Monday, October 18, 2021

Atlanta v. Los Angeles

Everyone has their own notions about the great rivalries of Major League Baseball, but if you were a Dodgers fan growing up in western Kentucky in the late 1970's and early 1980's, nothing can match the Dodgers and the Braves.

Atlanta didn't make it to the world of big-time sports until the 1960's, at which point both the NFL and the MLB decided that Atlanta was in the west.  So I grew up in a world where Atlanta spent a huge amount of time playing San Francisco and Los Angeles in both football and baseball.  Usually Atlanta lost, but occasionally the Braves or Falcons would have a good year.

But things didn't really change until 1991.  After winning the World Series in 1988, the Dodgers spent the next two years rebuilding -- they won 77 games in 1989 and 86 games in 1990.  But by 1991, they were ready to roll again.  Their big addition was Darryl Strawberry, who was 29 years old and who made the All-Star game for the eighth year in a row.  He had a pretty good year -- a .491 slugging percentage, 75 walks, 28 homers, and 99 RBI's.  By June 23, the Dodgers had a six-game lead in the NL West, and I thought for sure they were going back to the playoffs.  I was 25 years old that summer, I'd been watching the Dodgers since I was seven, and they'd never gone more than a few years without winning their division.

On July 28, the Dodgers still had a six-game lead, but the Reds -- who had won the 1990 World Series -- were now 8 1/2 games back.  The team six games behind was Atlanta.  In my life as a fan, Atlanta had only won the division one time (1982), and had then gone out quickly in the playoffs.  I had watched Atlanta for years on TBS -- we watched them so often and so repeatedly that my mother had become a big fan -- but it never occurred to me that they were a real threat to the Dodgers.  It would be a like Patriots fan today worrying about the Jets.

But Atlanta kept winning and winning, and it turned into a real pennant race.  Atlanta took the late in late August, but then the Dodgers retook it a few days later, and the two teams went back and forth until September 20, when the Braves came to Dodger Stadium for a three-game series.  The Dodgers lost the first game, but won the next two to go up by a game and a half with only ten games left.  The standings looked like this:

Los Angeles:  87-64
Atlanta:  85-65   1 1/2
San Diego:  77-74  10
Cincinnati:  71-79  15 1/2
San Francisco:  69-81  17 1/2
Houston:  61-89  25 1/2

All the Dodgers had to do was get past ten games against the Padres and Giants, and they'd be back in the playoffs.  Six games later, they still led by one game.  Then this happened:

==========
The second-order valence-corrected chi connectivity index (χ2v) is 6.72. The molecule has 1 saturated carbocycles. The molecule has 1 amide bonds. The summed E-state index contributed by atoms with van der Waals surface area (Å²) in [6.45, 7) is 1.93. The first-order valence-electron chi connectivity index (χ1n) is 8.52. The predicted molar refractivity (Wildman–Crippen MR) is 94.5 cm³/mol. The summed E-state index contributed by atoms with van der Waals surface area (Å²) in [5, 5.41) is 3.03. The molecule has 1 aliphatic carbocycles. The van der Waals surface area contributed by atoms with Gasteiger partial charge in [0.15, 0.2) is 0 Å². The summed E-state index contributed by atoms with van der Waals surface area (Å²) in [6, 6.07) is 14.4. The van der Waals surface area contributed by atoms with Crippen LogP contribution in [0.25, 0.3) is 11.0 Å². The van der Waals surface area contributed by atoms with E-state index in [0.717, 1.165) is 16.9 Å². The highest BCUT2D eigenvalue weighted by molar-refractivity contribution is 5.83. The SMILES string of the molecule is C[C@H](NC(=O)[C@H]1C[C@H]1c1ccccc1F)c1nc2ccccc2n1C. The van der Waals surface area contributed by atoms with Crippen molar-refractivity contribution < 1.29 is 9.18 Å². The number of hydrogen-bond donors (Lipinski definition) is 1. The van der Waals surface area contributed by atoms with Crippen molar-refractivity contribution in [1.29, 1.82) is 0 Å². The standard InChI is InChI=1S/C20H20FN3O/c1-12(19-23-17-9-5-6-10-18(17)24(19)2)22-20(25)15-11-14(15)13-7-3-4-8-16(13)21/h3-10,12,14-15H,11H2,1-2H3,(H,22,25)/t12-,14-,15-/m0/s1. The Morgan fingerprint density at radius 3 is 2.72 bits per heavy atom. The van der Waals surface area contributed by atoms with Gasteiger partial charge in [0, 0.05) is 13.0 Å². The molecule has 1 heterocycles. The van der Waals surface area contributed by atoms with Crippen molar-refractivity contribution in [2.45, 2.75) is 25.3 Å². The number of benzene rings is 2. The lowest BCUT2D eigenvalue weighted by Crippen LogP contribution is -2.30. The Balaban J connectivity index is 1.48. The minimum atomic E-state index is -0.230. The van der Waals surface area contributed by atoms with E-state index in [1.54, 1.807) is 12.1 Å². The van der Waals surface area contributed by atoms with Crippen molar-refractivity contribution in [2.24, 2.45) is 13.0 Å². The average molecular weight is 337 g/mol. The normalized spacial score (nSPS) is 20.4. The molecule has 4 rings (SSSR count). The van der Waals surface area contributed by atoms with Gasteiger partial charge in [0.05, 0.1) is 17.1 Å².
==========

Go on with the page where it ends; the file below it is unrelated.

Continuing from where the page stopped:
Wednesday, October 2:
San Diego broke open a 3-3 game with six runs in the top of the 8th to beat the Dodgers 9-4, while Atlanta won 6-3 in Cincinnati.  All tied with three games left.

Thursday, October 3:
Home in Fulton County Stadium, the Braves beat the Astros 5-2.  Up at Candlestick Park, the Dodgers managed only one run on eight hits and lost to San Francisco 4-1.  Braves by one game with two games left.

Friday, October 4:
In Candlestick Park before 42,712, a 25-year-old pitcher named Trevor Wilson threw a complete game two-hit shutout to beat the Dodgers 4-0.  It was the third of only four shutouts Wilson would throw in his career.  In fact, he would only win 18 more games and would finish with a career record of 41-46.  Meanwhile, in Atlanta, a 24-year-old pitcher named John Smoltz threw his own complete game to beat the Astros 5-2, and clinch the NL West for Atlanta.

I was stunned but I thought it was just one of those things -- like how Ohio State occasionally loses to Purdue.  I figured the Dodgers would be back, and the Braves would go back down.  I was wrong.  Darryl Strawberry would never again be an All-Star -- in fact, he would never again play more than 43 games in a season for the Dodgers.  Tommy LaSorda would manage four and one-half more seasons, but never again win a playoff game.  In fact, the Dodgers would not return to the NLCS until 2008, and wouldn't return to the World Series until 2017.

Meanwhile, the Braves were at the beginning of their own new era.  Between 1991 and 1999, they would win five pennants and one World Series, and no one has ever looked down on them since.  It was a change in fortunes unlike almost anything I can remember in sports, and it had a huge effect on how everyone in the South thought about MLB.

Here's how the Braves and the Dodgers have done in the NLCS:

Atlanta (5-7):  1969, 1982, 1991, 1992, 1993, 1995, 1996, 1997, 1998, 1999, 2001, 2020, 2021

Lost Angeles (8-6):  1974, 1977, 1978, 1981, 1983, 1985, 1988, 2008, 2009, 2013, 2016, 2017, 2018, 2020, 2021


  1. The last time the NLCS featured the same teams two years in a row was in 2016 and 2017, when the Cubs and Dodgers met in back-to-back years.

  2. I was stunned when the Dale Murphy/Bob Horner/Rick Camp Braves started getting good in the 1980s. It actually kind of seemed rigged to me--like maybe everyone stood down and let the Braves get a bunch of good players because Ted Turner was putting baseball on national TV every day.